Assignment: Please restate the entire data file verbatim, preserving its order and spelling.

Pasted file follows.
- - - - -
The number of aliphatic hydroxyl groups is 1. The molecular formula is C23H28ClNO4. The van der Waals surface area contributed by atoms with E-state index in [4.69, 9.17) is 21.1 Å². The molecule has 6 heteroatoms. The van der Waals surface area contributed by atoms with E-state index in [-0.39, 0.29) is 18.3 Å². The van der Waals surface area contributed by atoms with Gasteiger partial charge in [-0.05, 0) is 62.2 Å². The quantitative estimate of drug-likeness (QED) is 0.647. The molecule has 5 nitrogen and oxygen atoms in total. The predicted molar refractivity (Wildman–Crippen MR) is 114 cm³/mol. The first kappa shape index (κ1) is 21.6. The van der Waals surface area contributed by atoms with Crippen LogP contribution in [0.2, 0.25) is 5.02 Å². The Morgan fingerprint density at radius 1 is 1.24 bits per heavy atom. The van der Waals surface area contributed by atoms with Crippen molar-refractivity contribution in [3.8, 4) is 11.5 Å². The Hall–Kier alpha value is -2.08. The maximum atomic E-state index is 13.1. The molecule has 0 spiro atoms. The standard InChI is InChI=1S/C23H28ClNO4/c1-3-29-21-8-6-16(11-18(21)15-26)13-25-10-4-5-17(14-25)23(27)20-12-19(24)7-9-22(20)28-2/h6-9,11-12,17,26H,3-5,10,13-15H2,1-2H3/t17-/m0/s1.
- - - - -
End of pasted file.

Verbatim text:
The number of aliphatic hydroxyl groups is 1. The molecular formula is C23H28ClNO4. The van der Waals surface area contributed by atoms with E-state index in [4.69, 9.17) is 21.1 Å². The molecule has 6 heteroatoms. The van der Waals surface area contributed by atoms with E-state index in [-0.39, 0.29) is 18.3 Å². The van der Waals surface area contributed by atoms with Gasteiger partial charge in [-0.05, 0) is 62.2 Å². The quantitative estimate of drug-likeness (QED) is 0.647. The molecule has 5 nitrogen and oxygen atoms in total. The predicted molar refractivity (Wildman–Crippen MR) is 114 cm³/mol. The first kappa shape index (κ1) is 21.6. The van der Waals surface area contributed by atoms with Crippen LogP contribution in [0.2, 0.25) is 5.02 Å². The Morgan fingerprint density at radius 1 is 1.24 bits per heavy atom. The van der Waals surface area contributed by atoms with Crippen molar-refractivity contribution in [3.8, 4) is 11.5 Å². The Hall–Kier alpha value is -2.08. The maximum atomic E-state index is 13.1. The molecule has 0 spiro atoms. The standard InChI is InChI=1S/C23H28ClNO4/c1-3-29-21-8-6-16(11-18(21)15-26)13-25-10-4-5-17(14-25)23(27)20-12-19(24)7-9-22(20)28-2/h6-9,11-12,17,26H,3-5,10,13-15H2,1-2H3/t17-/m0/s1.